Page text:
In this project CEO researchers used MODIS and ASTER imagery, in combination with basic meteorological data, to map surface impacts and land-atmosphere feedbacks associated with the severe French heatwave of 2003. Analysis of MODIS-derived vegetation index and surface temperature indicated that the impacts of the summertime heatwave were greatest in central France, in a region that is transitional between the Mediterranean climate zone in the south of the country and the Atlantic-influenced climate zone in the north (Figures 1&2).
These data were combined with NCEP/NCAR Reanalysis records of air temperature and wind speed to estimate the 2003 anomalies in surface sensible and radiative heat flux. Both of these fluxes were significantly enhanced during the heatwave, indicating a local positive feedback on air temperature that was greatest in the transitional climate zone. Hypotheses regarding soil-moisture precipitation feedbacks during extreme drought were also examined, and results are reported in an upcoming paper. ASTER imagery was used to zoom in on land use patterns in the affected area (Figure 3). It was found that both impacts and land-atmosphere feedbacks were more severe in agricultural areas than in forest patches, suggesting that land management played an important role in the development of the heatwave.
Spatial distribution of the 2003 anomaly in normalized difference vegetation index (NDVI; unitless) calculated from MODIS 16-day composites for:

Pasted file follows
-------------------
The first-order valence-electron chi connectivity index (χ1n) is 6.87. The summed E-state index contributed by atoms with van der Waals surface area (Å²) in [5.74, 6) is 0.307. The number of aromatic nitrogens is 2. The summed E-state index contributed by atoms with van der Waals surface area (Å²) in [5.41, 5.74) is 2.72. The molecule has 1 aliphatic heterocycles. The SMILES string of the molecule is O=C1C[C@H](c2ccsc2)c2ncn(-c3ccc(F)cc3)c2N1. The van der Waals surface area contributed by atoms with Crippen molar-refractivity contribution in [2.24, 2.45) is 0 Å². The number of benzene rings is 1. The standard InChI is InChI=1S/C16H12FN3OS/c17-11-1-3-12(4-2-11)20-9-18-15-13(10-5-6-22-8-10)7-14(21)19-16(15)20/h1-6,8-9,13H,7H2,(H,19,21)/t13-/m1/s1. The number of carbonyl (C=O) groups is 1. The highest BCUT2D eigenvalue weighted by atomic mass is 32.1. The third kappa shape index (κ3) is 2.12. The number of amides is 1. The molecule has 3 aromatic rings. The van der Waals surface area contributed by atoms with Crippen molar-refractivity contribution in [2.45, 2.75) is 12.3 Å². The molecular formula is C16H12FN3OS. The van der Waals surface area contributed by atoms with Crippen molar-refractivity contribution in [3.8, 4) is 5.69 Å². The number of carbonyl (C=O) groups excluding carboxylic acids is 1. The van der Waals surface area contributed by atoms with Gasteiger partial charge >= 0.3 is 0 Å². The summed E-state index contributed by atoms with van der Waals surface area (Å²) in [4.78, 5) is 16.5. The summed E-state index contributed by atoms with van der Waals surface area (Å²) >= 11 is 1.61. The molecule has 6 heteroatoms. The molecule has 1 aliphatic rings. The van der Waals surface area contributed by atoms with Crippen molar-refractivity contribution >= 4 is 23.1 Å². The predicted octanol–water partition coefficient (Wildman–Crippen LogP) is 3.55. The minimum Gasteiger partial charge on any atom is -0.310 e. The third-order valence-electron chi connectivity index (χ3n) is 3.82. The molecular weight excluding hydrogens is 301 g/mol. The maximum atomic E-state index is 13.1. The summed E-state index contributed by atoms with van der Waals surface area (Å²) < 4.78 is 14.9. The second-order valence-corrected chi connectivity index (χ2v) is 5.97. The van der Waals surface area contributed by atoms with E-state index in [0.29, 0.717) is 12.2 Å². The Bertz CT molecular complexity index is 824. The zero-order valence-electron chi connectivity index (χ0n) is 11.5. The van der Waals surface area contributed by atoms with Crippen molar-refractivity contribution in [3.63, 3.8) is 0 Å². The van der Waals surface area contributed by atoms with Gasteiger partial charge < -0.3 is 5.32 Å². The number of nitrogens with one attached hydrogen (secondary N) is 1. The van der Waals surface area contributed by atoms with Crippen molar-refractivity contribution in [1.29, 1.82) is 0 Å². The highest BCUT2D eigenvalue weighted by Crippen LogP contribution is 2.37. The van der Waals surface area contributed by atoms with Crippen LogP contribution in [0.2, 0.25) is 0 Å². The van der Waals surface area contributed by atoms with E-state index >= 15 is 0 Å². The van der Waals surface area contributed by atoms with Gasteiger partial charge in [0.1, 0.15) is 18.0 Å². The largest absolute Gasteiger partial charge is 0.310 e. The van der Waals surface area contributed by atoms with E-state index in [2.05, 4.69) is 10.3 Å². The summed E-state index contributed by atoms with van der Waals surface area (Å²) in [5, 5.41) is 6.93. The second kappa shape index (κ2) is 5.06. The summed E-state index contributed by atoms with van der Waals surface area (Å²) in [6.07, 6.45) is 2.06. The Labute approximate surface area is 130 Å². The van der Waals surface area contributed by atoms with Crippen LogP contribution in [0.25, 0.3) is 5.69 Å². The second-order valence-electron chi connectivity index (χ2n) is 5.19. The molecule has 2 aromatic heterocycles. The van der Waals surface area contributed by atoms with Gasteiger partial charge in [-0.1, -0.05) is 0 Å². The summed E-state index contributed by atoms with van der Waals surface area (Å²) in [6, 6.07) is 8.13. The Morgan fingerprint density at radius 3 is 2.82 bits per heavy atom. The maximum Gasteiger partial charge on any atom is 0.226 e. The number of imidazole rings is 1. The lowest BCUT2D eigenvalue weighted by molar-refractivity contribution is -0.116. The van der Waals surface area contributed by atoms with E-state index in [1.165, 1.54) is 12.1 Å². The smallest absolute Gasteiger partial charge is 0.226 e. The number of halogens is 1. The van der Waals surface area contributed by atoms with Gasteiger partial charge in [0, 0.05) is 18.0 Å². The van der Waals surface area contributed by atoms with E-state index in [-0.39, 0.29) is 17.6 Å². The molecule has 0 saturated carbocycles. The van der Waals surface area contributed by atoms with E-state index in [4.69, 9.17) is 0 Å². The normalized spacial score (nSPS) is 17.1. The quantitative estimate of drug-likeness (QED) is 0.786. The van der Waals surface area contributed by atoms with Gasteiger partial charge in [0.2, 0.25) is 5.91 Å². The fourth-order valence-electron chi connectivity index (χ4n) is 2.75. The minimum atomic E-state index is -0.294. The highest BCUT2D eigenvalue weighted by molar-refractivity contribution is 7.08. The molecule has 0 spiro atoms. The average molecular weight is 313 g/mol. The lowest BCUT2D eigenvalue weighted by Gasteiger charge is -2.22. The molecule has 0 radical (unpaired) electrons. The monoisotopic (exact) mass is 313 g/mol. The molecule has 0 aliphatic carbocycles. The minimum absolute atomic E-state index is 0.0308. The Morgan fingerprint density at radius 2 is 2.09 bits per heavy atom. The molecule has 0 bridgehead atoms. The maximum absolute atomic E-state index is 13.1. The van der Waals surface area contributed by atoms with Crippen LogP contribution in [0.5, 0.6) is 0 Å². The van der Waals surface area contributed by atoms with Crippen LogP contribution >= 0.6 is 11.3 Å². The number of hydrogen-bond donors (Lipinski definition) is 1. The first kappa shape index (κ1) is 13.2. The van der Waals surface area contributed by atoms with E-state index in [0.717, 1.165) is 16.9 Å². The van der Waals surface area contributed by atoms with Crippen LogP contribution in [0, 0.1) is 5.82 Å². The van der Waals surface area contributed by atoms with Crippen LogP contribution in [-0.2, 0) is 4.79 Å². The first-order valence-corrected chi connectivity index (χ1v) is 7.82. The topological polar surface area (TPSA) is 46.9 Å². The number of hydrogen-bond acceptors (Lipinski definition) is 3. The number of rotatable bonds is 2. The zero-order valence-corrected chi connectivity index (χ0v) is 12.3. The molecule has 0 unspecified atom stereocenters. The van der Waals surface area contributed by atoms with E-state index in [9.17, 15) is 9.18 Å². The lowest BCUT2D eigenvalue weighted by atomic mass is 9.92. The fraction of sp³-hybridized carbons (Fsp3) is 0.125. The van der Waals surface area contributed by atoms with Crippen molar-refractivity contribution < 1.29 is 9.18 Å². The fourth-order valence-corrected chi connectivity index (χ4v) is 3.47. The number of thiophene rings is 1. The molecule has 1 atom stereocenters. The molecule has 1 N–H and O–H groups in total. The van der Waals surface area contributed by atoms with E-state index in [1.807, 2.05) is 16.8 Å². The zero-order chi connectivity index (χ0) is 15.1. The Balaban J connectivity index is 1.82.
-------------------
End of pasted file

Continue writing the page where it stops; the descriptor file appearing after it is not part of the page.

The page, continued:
(A) April 23 - May 8, (B) June 10 - 25, (C) July 12 - 27 and (D) August 13 - 28.
Ecological zones are outlined in gray, with the Atlantic-influenced zone in the north (ATL), Mediterranean zone in the south (MED) and transitional zone in the center of France (TRN). The footprint of ASTER images used in the study is indicated by the black box.
As in Figure 1, but for the spatial evolution of the 2003 radiometric temperature anomaly based on 8-day MODIS composites for:
(A) April 15 - 22, (B) June 10 - 17, (C) July 12 - 19 and (D) August 5 - 12.
Level 2 ASTER products for a subset of the image footprint.
(A,B) Atmospherically corrected surface reflectances displayed as 321-RGB false color composites for the (A) August 1, 2000 and (B) August 10, 2003 images. Vegetation appears red due to high reflectance in the near-IR (ASTER band 3).
(C,D) ASTER-derived kinematic surface temperature for the same (C) 2000 and (D) 2003 scenes.
Note the large contrast between agricultural lands and forest patches in the 2003 image. Scale bar (in D) indicates 500 m and applies to all four images.